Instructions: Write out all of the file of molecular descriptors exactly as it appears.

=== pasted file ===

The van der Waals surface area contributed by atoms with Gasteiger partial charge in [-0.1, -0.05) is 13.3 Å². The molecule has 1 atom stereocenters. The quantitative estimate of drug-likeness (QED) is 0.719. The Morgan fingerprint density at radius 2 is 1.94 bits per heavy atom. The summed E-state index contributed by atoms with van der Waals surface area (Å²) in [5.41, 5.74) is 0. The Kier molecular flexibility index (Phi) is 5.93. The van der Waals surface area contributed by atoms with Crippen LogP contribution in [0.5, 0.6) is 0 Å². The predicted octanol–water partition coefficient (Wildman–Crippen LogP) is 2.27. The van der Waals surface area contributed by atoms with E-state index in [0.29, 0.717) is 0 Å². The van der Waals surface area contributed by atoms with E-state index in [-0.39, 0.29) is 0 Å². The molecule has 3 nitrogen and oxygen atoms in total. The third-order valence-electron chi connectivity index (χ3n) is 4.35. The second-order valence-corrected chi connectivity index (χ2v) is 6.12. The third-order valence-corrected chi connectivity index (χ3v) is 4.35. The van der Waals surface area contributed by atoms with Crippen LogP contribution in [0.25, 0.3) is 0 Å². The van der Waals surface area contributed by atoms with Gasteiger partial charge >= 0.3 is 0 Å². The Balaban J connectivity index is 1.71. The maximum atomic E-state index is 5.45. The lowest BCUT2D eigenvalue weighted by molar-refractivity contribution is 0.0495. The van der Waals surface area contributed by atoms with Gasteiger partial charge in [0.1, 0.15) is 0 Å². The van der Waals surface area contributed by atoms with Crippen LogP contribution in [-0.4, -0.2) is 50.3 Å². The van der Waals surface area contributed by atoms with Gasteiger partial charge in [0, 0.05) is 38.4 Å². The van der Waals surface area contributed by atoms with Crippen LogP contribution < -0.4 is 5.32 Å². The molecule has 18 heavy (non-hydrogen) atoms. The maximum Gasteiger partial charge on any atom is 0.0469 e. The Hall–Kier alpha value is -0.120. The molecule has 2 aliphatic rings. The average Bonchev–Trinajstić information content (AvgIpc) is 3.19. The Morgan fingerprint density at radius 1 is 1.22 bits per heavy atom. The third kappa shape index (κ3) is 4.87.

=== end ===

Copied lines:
The van der Waals surface area contributed by atoms with Gasteiger partial charge in [-0.1, -0.05) is 13.3 Å². The molecule has 1 atom stereocenters. The quantitative estimate of drug-likeness (QED) is 0.719. The Morgan fingerprint density at radius 2 is 1.94 bits per heavy atom. The summed E-state index contributed by atoms with van der Waals surface area (Å²) in [5.41, 5.74) is 0. The Kier molecular flexibility index (Phi) is 5.93. The van der Waals surface area contributed by atoms with Crippen LogP contribution in [0.5, 0.6) is 0 Å². The predicted octanol–water partition coefficient (Wildman–Crippen LogP) is 2.27. The van der Waals surface area contributed by atoms with E-state index in [0.29, 0.717) is 0 Å². The van der Waals surface area contributed by atoms with E-state index in [-0.39, 0.29) is 0 Å². The molecule has 3 nitrogen and oxygen atoms in total. The third-order valence-electron chi connectivity index (χ3n) is 4.35. The second-order valence-corrected chi connectivity index (χ2v) is 6.12. The third-order valence-corrected chi connectivity index (χ3v) is 4.35. The van der Waals surface area contributed by atoms with Crippen LogP contribution in [0.25, 0.3) is 0 Å². The van der Waals surface area contributed by atoms with Gasteiger partial charge >= 0.3 is 0 Å². The Balaban J connectivity index is 1.71. The maximum atomic E-state index is 5.45. The lowest BCUT2D eigenvalue weighted by molar-refractivity contribution is 0.0495. The van der Waals surface area contributed by atoms with Gasteiger partial charge in [0.1, 0.15) is 0 Å². The van der Waals surface area contributed by atoms with Crippen LogP contribution in [-0.4, -0.2) is 50.3 Å². The van der Waals surface area contributed by atoms with Gasteiger partial charge in [0, 0.05) is 38.4 Å². The van der Waals surface area contributed by atoms with Crippen LogP contribution < -0.4 is 5.32 Å². The molecule has 18 heavy (non-hydrogen) atoms. The maximum Gasteiger partial charge on any atom is 0.0469 e. The Hall–Kier alpha value is -0.120. The molecule has 2 aliphatic rings. The average Bonchev–Trinajstić information content (AvgIpc) is 3.19. The Morgan fingerprint density at radius 1 is 1.22 bits per heavy atom. The third kappa shape index (κ3) is 4.87.